Antinuclear

Australian news, and some related international items

ARPANSA sits on the fence regarding Napandee choice for nuclear waste dump

ARPANSA to Senate Committee on National Radioactive Waste Management Amendment (Site Specification, Community Fund and Other Measures) Bill 2020 [Provisions] Submission 86 (Extracts)

(…….“ARPANSA does not have specific comments on the Amendment Bill per se, as the Bill does not relate to thehealth and safety criteria that are core to any review and assessment under the ARPANS Act and Regulations. It is also premature for ARPANSA to comment on the suitability of the specified site at Napandee, near Kimba in South Australia. The site, the design of the facility and the plans and arrangements for managing safety will be considered in ARPANSA’s review and assessment of an application for a licence to prepare a site for the facility”…  )

…. the IWS was designed and constructed as a contingency solution. The bulk of the activity in the repatriated waste is immobilised in a glass matrix and contained in a dual-purpose (transport and storage) TN-81 cask; and the remainder technological waste is made up of less active material in cemented form.

Additional ILW remains in the UK from reprocessing of HIFAR spent fuel, and is planned to be returned to Australia in 2022. Should the shipment take place at that time, the NRWMF will (again) not be available, which in all likelihood leaves Lucas Heights as the preferred (by ANSTO) option, and possibly the only feasible destination. ARPANSA is aware that the waste in this second shipment is likely to be immobilised and contained in a TN-81 cask with considerably less activity content than the first cask. ARPANSA expects an application from ANSTO for approval to make a change with significant implications for safety under section 63 of the Regulations10, supported by a revised safety analysis report and an updated safety case well in advance of the time the second shipment is intended to be loaded on a vessel for shipment to Australia.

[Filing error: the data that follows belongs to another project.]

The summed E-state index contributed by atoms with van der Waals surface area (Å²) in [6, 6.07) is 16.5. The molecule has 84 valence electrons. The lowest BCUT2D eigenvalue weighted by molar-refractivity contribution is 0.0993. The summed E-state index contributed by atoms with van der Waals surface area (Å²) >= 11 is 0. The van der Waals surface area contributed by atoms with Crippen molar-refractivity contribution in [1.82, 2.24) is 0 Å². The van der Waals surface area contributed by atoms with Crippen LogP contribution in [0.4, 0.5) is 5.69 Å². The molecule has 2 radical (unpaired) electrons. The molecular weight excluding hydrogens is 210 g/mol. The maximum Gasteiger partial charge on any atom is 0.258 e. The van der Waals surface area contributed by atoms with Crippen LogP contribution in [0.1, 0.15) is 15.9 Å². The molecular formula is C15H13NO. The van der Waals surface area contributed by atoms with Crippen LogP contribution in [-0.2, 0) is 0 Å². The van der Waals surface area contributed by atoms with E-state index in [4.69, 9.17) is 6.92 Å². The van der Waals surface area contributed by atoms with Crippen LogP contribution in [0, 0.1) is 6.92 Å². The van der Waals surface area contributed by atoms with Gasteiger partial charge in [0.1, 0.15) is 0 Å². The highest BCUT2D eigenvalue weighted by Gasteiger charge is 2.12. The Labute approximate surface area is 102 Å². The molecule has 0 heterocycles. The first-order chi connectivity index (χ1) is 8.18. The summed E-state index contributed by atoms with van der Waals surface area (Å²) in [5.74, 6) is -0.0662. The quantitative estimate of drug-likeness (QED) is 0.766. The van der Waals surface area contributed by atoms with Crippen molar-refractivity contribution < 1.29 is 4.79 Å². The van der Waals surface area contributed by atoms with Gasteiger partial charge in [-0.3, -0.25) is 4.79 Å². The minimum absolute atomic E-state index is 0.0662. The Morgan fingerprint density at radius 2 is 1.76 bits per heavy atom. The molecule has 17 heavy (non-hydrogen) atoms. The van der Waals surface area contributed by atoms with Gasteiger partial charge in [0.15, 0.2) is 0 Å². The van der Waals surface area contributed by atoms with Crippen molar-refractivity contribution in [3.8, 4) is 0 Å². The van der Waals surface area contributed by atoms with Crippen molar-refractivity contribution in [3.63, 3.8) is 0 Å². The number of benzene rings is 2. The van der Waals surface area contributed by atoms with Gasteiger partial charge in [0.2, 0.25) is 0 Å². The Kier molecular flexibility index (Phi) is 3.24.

8 A chemical process by which fissile material (uranium and plutonium) is separated from fission products for which no further use is foreseen and therefore considered waste; this waste is repatriated.
9 The CEO’s Statement of Reasons is at
https://www.arpansa.gov.au/sites/default/files/legacy/pubs/regulatory/ansto/SOR operationIWS.pdf
10 Section 63 states a licence holder must obtain approval from the CEO before changing anything described in the application for the licence or modifying the controlled apparatus, controlled material or controlled facility described in the licence

Production of molybdenum-99 in the ANSTO Nuclear Medicine Facility (ANM). ANSTO received a licence to operate the ANM Facility on 12 April 2018. In the facility, molybdenum-99 (Mo-99; a fission product) is extracted from uranium plates that have been irradiated in the OPAL reactor. The immediate decay product of Mo-99 is technetium-99m (Tc-99m), used in the majority of nuclear medicine procedures.

in Australia and overseas. ANSTO was authorised to commence routine production for the domestic and international nuclear medicine markets on 24 May 2019.
The liquid residue from the Mo-99 extraction and purification process is classified as ILW. The storage tanks at the ANM can accommodate six years of Mo-99 production. ANSTO’s intention is to immobilise the radioactive substances in the liquid waste in an inert ceramic matrix in a planned facility at Lucas Heights known as the SyMo Facility. ANSTO received ARPANSA’s authorisation to prepare a site and construct the facility in 201411. Construction is under way and an application for a licence to operate the facility is preliminarily expected by mid-2021.

Implications of ILW generation and storage at Lucas Heights for the NRWMF. The licence decisions regarding the IWS were predicated on the fact that the intended storage facility (the NRWMF) was not available; that no alternative interim solution other than the IWS was feasible; and that there was some urgency as Australia was under obligations to enable repatriation from France before the end of 2015.

Furthermore, there was at the time of the decision no consideration given to disposal of ILW in the national plans, only to storage. The Australian Nuclear Science and Technology Organisation Act 198712 prevents disposal of waste at the ANSTO premises at Lucas Heights; this is supported by ARPANSA.

The CEO of ARPANSA, therefore, imposed a condition on the licence to operate the IWS which requires ANSTO to provide plans for the final management of the waste held in the IWS: “the licence holder must submit to the CEO, no later than 30 June 2020 and in a form acceptable to the CEO, plans for the removal of waste stored in the facility.”